Too many times the creative process for worship and ministry falls to one man (or woman). Sometimes it’s the pastor, sometimes there’s a creative director or worship leader, and sometimes it’s just a talented volunteer from within the church.
No matter the case, preparing a vibrant worship experience, complete with visuals and other elements, is a daunting task for one person to undertake each week.
Been there, done that!
For me, I was the creative director for a contemporary worship experience that took place in a mainstream, traditional church environment. I basically did everything but write and preach the sermon.
From that experience, I developed a workflow that became quite natural for me each week as I was preparing the service. Here are some tips from my experience:
1. Have a Vision
Most times I simply got a scripture reference, a sermon title, and a little heads-up on the main theme of the message. From this I was expected to develop a music setlist, a title graphic, create the sermon slideshow, and build the service in our presentation software, complete with song backgrounds, transitions, and any other multimedia elements that would help to communicate the message (all this before I actually stood up and led worship…but that’s another story!)
So, the bottom line was, if I didn’t have a clear vision of how to visually represent the idea, then I was dead in the water. As soon as I learned what the scripture and title would be, I started brainstorming and visualizing ideas in my head. Most of the time, once I landed on what I wanted, I would build the backgrounds, etc. from that same main theme (colors, fonts, images, etc.)
The big idea about vision is knowing what audience you’re talking to. I knew the demographic of our service and what things they would recognize and respond to as well as those they wouldn’t appreciate as much. This overall knowledge helped me to limit my scope while customizing the experience to those who would be participating in it.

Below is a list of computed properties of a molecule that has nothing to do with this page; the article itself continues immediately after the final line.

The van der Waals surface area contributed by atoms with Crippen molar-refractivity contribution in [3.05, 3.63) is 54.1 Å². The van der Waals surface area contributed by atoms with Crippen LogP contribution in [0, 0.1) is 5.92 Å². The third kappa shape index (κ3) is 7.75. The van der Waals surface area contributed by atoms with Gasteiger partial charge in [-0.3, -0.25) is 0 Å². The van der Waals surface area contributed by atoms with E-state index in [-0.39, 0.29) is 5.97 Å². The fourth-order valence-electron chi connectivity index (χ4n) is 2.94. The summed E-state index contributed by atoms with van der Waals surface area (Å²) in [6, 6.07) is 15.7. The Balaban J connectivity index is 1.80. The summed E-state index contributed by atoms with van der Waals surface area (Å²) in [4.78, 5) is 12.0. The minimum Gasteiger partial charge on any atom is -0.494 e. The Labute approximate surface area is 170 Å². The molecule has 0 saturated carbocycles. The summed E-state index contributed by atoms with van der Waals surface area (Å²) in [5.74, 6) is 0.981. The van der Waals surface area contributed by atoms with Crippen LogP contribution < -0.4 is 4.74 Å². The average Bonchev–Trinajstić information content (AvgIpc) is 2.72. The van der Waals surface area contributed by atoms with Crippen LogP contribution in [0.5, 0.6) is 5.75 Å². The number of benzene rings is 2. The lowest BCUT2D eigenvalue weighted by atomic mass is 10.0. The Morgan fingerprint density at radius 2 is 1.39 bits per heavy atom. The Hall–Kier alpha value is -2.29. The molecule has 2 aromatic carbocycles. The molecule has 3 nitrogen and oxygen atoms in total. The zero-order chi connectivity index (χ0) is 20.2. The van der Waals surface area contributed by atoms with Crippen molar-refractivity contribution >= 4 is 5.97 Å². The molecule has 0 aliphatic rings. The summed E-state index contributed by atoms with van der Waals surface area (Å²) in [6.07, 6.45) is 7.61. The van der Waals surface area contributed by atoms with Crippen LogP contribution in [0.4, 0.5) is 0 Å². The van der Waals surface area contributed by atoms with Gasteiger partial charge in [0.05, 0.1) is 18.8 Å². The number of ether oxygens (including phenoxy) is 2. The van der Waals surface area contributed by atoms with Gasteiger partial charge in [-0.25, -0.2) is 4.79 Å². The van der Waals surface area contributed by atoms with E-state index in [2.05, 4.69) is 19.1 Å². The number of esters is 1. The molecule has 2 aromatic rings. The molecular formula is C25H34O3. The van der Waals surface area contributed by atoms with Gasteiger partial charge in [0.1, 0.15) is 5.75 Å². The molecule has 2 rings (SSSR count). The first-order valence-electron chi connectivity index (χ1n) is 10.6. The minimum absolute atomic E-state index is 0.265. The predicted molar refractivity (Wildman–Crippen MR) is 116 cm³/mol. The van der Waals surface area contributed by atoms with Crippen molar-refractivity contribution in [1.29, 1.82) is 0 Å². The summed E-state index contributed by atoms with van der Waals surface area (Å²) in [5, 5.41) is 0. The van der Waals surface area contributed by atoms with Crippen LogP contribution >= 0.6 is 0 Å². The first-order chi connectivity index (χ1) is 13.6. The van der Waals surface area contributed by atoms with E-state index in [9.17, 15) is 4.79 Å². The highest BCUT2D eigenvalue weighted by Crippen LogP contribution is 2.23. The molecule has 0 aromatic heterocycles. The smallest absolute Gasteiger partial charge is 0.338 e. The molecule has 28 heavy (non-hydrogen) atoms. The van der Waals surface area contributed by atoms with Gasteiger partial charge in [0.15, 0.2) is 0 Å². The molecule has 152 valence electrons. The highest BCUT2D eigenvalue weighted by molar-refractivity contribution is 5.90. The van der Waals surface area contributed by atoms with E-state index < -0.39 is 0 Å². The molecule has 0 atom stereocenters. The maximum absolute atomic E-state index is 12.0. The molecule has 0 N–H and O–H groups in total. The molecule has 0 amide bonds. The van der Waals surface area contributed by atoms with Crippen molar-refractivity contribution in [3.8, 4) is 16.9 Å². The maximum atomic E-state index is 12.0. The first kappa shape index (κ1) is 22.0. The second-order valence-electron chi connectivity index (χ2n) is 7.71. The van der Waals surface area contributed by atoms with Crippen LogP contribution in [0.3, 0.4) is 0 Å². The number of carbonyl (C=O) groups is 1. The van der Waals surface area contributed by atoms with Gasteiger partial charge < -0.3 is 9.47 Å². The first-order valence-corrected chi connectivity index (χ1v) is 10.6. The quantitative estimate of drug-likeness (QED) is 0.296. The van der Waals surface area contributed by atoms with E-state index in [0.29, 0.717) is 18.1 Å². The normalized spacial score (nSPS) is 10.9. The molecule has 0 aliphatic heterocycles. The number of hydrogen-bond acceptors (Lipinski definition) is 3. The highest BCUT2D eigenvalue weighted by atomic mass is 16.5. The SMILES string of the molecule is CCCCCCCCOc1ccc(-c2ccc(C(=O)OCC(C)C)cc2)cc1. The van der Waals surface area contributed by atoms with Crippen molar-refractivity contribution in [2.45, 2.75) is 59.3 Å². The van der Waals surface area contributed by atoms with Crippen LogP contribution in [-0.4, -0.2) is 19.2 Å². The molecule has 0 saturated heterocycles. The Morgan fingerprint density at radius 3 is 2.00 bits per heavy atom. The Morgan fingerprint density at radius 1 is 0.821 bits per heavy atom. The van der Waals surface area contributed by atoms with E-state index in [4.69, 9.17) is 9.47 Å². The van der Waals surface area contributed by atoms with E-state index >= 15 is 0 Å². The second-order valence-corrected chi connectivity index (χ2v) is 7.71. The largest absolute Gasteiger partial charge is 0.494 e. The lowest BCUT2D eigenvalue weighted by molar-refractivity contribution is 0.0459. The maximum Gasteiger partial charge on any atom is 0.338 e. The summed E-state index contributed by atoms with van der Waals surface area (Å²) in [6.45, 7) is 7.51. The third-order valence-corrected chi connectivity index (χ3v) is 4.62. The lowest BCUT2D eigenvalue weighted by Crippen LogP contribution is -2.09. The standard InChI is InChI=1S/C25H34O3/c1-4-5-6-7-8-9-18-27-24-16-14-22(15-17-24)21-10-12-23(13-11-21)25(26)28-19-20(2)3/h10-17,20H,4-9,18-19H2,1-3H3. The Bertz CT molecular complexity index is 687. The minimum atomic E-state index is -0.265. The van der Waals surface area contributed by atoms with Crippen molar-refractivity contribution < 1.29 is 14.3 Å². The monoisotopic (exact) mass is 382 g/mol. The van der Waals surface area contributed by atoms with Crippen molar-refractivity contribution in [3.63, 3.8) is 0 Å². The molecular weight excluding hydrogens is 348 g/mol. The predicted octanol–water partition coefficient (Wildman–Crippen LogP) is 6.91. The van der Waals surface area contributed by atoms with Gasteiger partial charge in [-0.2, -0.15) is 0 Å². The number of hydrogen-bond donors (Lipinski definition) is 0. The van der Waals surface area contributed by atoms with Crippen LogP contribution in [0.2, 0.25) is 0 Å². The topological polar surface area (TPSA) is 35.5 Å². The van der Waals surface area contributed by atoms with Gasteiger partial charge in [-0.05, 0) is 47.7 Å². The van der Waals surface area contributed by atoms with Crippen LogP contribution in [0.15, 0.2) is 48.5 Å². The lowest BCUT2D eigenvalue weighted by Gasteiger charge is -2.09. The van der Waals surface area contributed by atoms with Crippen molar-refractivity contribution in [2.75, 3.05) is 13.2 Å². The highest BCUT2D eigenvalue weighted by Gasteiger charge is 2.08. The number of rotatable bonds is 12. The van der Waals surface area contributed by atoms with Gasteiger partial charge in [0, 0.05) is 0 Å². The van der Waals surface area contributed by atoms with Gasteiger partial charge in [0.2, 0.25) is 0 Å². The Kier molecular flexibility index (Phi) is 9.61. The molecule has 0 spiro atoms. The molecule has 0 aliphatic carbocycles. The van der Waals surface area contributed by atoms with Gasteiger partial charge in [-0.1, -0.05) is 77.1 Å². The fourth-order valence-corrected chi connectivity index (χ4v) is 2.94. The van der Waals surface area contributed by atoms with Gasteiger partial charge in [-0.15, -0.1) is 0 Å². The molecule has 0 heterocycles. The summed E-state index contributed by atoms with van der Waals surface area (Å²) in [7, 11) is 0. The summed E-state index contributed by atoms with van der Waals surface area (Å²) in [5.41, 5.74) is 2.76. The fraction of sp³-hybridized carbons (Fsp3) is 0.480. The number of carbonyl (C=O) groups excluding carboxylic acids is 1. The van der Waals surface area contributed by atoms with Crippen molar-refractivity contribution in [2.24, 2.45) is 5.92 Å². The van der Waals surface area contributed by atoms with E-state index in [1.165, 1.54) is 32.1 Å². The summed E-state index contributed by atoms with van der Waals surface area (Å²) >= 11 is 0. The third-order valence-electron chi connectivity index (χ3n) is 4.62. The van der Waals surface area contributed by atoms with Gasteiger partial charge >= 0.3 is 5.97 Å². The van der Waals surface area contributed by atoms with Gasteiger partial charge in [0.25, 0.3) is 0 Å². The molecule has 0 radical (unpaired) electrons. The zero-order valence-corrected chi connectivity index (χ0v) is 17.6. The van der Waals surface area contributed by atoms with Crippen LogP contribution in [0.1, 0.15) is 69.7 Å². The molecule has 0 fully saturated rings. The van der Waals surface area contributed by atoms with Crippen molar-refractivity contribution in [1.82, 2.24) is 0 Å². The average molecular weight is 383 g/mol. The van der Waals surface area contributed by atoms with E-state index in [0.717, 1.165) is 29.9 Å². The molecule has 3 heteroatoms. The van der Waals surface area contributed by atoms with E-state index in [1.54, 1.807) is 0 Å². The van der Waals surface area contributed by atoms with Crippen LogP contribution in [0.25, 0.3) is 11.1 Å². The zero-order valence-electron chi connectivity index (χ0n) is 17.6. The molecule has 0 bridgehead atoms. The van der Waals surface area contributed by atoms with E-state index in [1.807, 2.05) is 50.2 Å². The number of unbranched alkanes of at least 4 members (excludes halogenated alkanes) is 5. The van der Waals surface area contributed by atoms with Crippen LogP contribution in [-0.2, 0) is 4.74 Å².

2. Do a Few Things, and Do Them Well
There was no time for me to create and implement every possibility as I was designing the worship experience, so I stuck to what I knew, and I made those elements the highest quality that I possibly could. My big thing was creating the title graphics. I got pretty good at creating what I would envision in my mind as being the best representation of the title and theme.
The rest (backgrounds, video elements, etc.) I left up to stock images or pre-produced content (a la Worship House, ShiftWorship, etc.).
3. Know the Strengths and Weaknesses of your Team
I did have a tech team to rely on to run sound and operate the presentation software during the worship experience. However, I knew that my presentation guy was not a great graphic artist, nor was my sound guy a great musician or purveyor of worship music.
However, for example, my presentation guy could build a basic service in the software, as long as I could list out every element and image so that he could go right to them and stick them in. I knew what I had to complete on my own, and what I could simply leave up to them.
4. Set Aside Time for Specific Tasks
As I developed our worship experiences each week, I had a time schedule always in the back of my head. I knew that if I didn’t get certain things done first, I would get distracted by doing them later in the week while I should have been finalizing other elements. So, I made sure that I had specific times scheduled to do specific things.
For example, the most time-consuming thing was usually creating the title graphic, so I got it started and, for the most part, finalized early in the week so that I had it to refer to and as inspiration for the other elements to include.
I also had one night a week set aside to do song selection and, at the same time, pick the backgrounds that I would be using for each one. This killed two birds with one stone, but also allowed me to pass those things along to my presentation guy to start building the service pretty early in the week.
5. Know Your Tools
One big time-saving strategy for me was that I knew exactly what tools I had to work with, and which ones I preferred to use to get the job done. My weapons of choice were Photoshop, SongShow Plus, and (yes, I admit it) Powerpoint.
Knowing my abilities and limitations in each piece of software, etc. helped me manage my tasks and increase my productivity.
[Image from Ryantron]